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I'd like to do something like this:

var elem = document.createElement("input");
elem.setAttribute("my-attribute", myObject);

Later I will need to fetch myObject when performing some actions on this (and similar) element(s).

Note: I need this as an attribute (and not, for example, as a member of the element object, as in elem.myAttribute = myObject), as for some elements the value is a string which is hard-coded into the HTML of the page. What I need is the ability to set this attribute programmatically for other elements, and to use values which are not always plain strings.

I tried this and it worked in my browser (Firefox 14), but I need to know if this works cross-browser, and also if I'll be able to fetch the values of such attributes using jQuery if I decide to use jQuery in my page later on.

share|improve this question
You can use the data attribute in jquery to do this (api.jquery.com/data). – Magrangs Aug 7 '12 at 15:27
@Magrangs: thanks, but my question is about setting attributes - see the Note. Also, it will be good if this is jQuery-compatible, but I am looking for a plain JavaScript solution. – Tom Aug 7 '12 at 15:29
Can still do this by adding it as an attribute and retrieving it using the data api e.g. <p data-config="{hello: 'this is a test'}">lalala></p> – Magrangs Aug 7 '12 at 15:31
Note: the object will have to be stringified (JSON.stringify()) as mentioned below. – Magrangs Aug 7 '12 at 15:44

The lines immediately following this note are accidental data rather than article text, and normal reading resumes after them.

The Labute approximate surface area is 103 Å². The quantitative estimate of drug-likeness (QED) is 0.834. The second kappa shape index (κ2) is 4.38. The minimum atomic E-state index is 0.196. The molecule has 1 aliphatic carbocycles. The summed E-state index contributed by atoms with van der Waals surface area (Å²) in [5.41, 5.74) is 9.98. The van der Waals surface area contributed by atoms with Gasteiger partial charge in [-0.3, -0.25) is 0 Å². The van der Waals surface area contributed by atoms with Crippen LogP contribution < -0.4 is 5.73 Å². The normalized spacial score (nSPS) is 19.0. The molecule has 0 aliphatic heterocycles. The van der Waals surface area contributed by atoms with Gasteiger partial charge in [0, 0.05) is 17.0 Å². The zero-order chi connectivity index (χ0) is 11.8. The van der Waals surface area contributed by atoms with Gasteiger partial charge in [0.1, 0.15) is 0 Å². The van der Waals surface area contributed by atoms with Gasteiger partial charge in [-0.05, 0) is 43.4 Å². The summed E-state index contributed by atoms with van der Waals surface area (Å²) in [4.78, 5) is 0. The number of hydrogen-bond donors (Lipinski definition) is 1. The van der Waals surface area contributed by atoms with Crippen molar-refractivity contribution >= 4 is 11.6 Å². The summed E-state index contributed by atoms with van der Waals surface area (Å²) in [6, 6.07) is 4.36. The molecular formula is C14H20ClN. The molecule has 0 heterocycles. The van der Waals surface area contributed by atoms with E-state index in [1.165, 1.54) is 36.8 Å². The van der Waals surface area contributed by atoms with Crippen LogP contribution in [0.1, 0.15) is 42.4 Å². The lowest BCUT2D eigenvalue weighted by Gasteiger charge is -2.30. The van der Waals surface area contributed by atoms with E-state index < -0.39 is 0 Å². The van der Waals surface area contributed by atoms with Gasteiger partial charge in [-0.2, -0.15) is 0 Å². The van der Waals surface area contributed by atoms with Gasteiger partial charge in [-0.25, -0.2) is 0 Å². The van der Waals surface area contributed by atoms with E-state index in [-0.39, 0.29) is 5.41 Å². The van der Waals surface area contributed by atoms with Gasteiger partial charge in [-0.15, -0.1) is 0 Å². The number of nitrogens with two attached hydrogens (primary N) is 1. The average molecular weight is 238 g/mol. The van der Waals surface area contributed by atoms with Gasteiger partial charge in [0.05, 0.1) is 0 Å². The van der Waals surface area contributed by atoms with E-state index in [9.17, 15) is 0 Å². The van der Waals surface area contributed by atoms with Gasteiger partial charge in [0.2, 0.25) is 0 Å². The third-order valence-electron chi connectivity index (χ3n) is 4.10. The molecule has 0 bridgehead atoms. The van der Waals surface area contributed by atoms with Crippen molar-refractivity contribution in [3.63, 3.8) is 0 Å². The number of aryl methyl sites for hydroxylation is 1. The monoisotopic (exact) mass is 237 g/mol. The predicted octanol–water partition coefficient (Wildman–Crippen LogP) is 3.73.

up vote 5 down vote accepted

No - attributes by definition store string values. The obvious approach is to store the object as a property but you say that's not suitable.


1) Use jQuery's data API (since it does not literally log the data on the element, so you can store whatever you want, not only strings)

2) Stringify the object and append that to the element as an HTML5 data attribute.

var elem = document.querySelector('p'),
    obj = {foo: 'bar'};
elem.setAttribute('data-myObj', JSON.stringify(obj));
/* ...then, later... */
var data = JSON.parse(elem.getAttribute('data-myObj'));

Note, though, that, because we're dealing with JSON, you will not be able to store methods as part of this object. They will be stripped out by JSON.stringify().

Finally, using attributes means you'll muddy your HTML since they show up in any HTML dumps (unlike properties) but this is purely a cosmetic weakness.

share|improve this answer
This is exactly the approach we have taken (however we use the jquery data api for retrieval), works well for us. – Magrangs Aug 7 '12 at 15:45
A bit disappointing that only strings are supported, but as I can stringify my objects it works (and there's no need for any jQuery or any special API). In some cases I might need methods; I think I won't use plain JSON, but rather I'll stringify the object myself, using names for the methods, and then I'll decode it using eval. – Tom Aug 8 '12 at 9:50
It's not so much a question support as one of definition. Attributes - in HTMl, XML, whatever - are strings. It wouldn't make any sense to be able to store complex data such as objects in them, because this would not be manifestable visually, e.g. when you run innerHTML. Don't forget eval() is evil :) There's nothing stopping you using an approach like jQuery's (data not physically stored on the elements) but recreated to avoid jQuery. – Utkanos Aug 8 '12 at 9:53

You can use the data attribute in jquery to do this (http://api.jquery.com/data/)

You can use html 5 data attributes: http://ejohn.org/blog/html-5-data-attributes/

And these can be retrieved using the jquery data api.

These will have to be stringifed however

"As of jQuery 1.4.3 HTML 5 data- attributes will be automatically pulled in to jQuery's data object"

share|improve this answer
"These will have to be stringifed however" probably should have made it clearer however - trying to do two things at once! – Magrangs Aug 7 '12 at 15:40
Apologies - comment removed. Short attention span. +1 for good measure. – Utkanos Aug 7 '12 at 15:41
+1 for your better answer ;-) – Magrangs Aug 7 '12 at 15:42

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